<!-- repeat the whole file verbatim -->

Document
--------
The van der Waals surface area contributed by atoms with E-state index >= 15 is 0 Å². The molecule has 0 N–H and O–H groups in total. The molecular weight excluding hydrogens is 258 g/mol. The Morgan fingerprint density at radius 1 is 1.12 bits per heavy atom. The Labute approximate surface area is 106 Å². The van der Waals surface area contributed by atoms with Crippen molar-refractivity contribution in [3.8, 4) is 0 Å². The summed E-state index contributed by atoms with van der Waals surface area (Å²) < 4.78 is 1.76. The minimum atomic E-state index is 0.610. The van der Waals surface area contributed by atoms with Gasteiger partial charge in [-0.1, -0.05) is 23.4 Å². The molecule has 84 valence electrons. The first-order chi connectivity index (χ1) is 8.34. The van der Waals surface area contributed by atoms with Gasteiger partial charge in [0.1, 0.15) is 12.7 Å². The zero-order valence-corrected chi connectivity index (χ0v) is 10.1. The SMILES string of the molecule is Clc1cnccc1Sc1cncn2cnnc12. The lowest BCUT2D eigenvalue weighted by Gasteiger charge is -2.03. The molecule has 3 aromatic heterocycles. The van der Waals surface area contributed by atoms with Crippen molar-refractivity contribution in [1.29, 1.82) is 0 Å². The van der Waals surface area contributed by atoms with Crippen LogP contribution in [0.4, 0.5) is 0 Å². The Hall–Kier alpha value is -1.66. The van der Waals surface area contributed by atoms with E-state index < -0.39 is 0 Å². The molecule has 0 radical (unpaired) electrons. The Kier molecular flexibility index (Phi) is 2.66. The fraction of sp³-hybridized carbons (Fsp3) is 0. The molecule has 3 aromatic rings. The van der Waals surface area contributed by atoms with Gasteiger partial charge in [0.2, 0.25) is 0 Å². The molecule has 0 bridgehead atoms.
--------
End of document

The van der Waals surface area contributed by atoms with E-state index >= 15 is 0 Å². The molecule has 0 N–H and O–H groups in total. The molecular weight excluding hydrogens is 258 g/mol. The Morgan fingerprint density at radius 1 is 1.12 bits per heavy atom. The Labute approximate surface area is 106 Å². The van der Waals surface area contributed by atoms with Crippen molar-refractivity contribution in [3.8, 4) is 0 Å². The summed E-state index contributed by atoms with van der Waals surface area (Å²) < 4.78 is 1.76. The minimum atomic E-state index is 0.610. The van der Waals surface area contributed by atoms with Gasteiger partial charge in [-0.1, -0.05) is 23.4 Å². The molecule has 84 valence electrons. The first-order chi connectivity index (χ1) is 8.34. The van der Waals surface area contributed by atoms with Gasteiger partial charge in [0.1, 0.15) is 12.7 Å². The zero-order valence-corrected chi connectivity index (χ0v) is 10.1. The SMILES string of the molecule is Clc1cnccc1Sc1cncn2cnnc12. The lowest BCUT2D eigenvalue weighted by Gasteiger charge is -2.03. The molecule has 3 aromatic heterocycles. The van der Waals surface area contributed by atoms with Crippen molar-refractivity contribution in [1.29, 1.82) is 0 Å². The van der Waals surface area contributed by atoms with Crippen LogP contribution in [0.4, 0.5) is 0 Å². The Hall–Kier alpha value is -1.66. The van der Waals surface area contributed by atoms with E-state index < -0.39 is 0 Å². The molecule has 0 radical (unpaired) electrons. The Kier molecular flexibility index (Phi) is 2.66. The fraction of sp³-hybridized carbons (Fsp3) is 0. The molecule has 3 aromatic rings. The van der Waals surface area contributed by atoms with Gasteiger partial charge in [0.2, 0.25) is 0 Å². The molecule has 0 bridgehead atoms.